Wolfgang Tillmans: Ever since I started printing in 1990, I’ve been collecting things that went wrong in the darkroom. I’ve always taken great pleasure in interesting accidents, and as I saw them happening I would then use that as a chance to experiment, shaping the accidental. But I never showed any until I was asked by Parkett in ’98 to do an edition, and I gave them 60 of those darkroom accidents. I don’t really like gratuitous editioning – all my work is editioned already – so usually when I do editions I try to play with the actual concept of multiples and uniqueness. So for Parkett, everybody got a completely unique picture.

But, in a way, abstraction is something that I have always done. I don’t know if I mentioned those black-and-white photocopies to you, which I was doing from ’87 till ’89, using found photographs, newspaper photographs, or my own holiday photography. I was enlarging them on a digital photocopier by Canon, which had this huge enlargement facility of 400 percent, and I would zoom into the image, and then enlarge that enlargement 400 per­cent, then that one, and so even after the first step the picture would be very grainy-pixilated and after three steps what was left was just a pure graphic design. And so this exploration of the image surface, of the very nature of what constitutes an image, has always been of great fascination to me­, how in a way it’s all just a likeness and never the real thing, but also how something you mark on paper is transformed into something that you look at and see something else in. It’s the same today with the Blushes in the current show, for example, which are almost on the border between something and nothing; and when does “something” become “something… else”? So in a way I started being interested in photography through deconstructing or destroying photography.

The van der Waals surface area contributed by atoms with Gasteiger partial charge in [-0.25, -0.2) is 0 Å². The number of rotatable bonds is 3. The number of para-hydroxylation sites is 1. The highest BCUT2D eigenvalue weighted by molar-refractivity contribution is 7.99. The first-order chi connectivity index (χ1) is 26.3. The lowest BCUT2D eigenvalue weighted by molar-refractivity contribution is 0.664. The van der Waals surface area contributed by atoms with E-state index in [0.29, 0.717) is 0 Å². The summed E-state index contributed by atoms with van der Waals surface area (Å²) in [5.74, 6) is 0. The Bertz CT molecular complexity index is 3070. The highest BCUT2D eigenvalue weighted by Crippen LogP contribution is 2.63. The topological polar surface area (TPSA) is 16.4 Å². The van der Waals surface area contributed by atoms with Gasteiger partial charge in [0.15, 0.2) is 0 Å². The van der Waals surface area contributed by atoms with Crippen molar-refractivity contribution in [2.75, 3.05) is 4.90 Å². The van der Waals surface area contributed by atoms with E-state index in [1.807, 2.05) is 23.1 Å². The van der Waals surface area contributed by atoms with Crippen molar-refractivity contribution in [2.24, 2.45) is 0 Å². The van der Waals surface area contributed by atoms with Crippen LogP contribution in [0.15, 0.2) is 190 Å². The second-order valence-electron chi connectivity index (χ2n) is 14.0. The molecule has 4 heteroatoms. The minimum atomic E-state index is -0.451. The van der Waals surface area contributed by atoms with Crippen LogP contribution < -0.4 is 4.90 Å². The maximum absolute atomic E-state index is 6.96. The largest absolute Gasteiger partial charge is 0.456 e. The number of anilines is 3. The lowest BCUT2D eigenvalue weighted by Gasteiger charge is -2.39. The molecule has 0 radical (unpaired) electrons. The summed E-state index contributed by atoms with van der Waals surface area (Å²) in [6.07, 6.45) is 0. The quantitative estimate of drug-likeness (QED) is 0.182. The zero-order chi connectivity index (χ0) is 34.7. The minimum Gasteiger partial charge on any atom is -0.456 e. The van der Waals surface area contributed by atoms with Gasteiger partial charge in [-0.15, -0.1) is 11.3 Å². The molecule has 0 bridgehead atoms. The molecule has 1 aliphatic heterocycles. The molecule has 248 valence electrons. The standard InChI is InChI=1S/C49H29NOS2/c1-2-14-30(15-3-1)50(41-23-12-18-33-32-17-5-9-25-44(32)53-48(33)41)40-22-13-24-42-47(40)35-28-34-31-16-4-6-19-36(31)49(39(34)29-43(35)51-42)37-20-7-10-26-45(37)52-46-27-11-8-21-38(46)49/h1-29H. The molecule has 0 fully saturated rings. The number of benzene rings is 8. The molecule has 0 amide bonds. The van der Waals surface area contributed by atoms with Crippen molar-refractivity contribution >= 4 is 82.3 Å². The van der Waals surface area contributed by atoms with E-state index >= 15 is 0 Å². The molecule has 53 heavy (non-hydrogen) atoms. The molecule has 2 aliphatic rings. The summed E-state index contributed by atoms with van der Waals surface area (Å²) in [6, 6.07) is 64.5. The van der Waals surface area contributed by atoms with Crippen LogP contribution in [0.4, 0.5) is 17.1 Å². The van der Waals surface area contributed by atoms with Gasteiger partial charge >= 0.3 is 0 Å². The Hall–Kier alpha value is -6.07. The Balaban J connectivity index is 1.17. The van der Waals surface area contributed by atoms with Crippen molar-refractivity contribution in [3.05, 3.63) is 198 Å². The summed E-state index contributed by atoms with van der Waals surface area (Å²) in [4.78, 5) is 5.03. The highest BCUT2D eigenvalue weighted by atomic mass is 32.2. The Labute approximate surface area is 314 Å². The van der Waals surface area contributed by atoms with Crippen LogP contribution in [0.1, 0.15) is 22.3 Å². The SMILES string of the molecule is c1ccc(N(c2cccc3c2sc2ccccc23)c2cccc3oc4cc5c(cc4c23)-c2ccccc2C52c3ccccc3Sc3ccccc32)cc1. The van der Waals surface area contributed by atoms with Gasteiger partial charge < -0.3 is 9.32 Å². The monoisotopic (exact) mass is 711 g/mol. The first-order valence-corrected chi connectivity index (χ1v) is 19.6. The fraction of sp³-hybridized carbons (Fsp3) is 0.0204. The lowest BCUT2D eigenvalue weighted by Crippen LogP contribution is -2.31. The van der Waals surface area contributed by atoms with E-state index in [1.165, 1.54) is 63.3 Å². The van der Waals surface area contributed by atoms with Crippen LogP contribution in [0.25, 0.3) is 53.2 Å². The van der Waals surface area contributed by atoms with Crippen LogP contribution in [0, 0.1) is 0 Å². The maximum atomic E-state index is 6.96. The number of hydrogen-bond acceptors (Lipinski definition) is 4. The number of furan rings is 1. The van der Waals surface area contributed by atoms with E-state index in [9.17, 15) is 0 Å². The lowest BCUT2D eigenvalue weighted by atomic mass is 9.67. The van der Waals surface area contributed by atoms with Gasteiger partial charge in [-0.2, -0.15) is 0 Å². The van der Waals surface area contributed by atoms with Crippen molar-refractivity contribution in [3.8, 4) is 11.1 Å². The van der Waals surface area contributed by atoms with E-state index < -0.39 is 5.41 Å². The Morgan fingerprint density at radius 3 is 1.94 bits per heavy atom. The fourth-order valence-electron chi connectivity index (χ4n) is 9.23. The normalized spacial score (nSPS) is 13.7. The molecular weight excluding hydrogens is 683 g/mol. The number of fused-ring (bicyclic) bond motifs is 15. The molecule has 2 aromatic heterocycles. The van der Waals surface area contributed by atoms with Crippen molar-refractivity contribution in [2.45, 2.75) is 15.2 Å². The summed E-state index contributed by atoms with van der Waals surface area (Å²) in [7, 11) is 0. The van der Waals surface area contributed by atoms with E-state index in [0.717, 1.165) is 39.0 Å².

NK: The new pictures of riders in the London Underground are also very abstract, very unspecific and formal.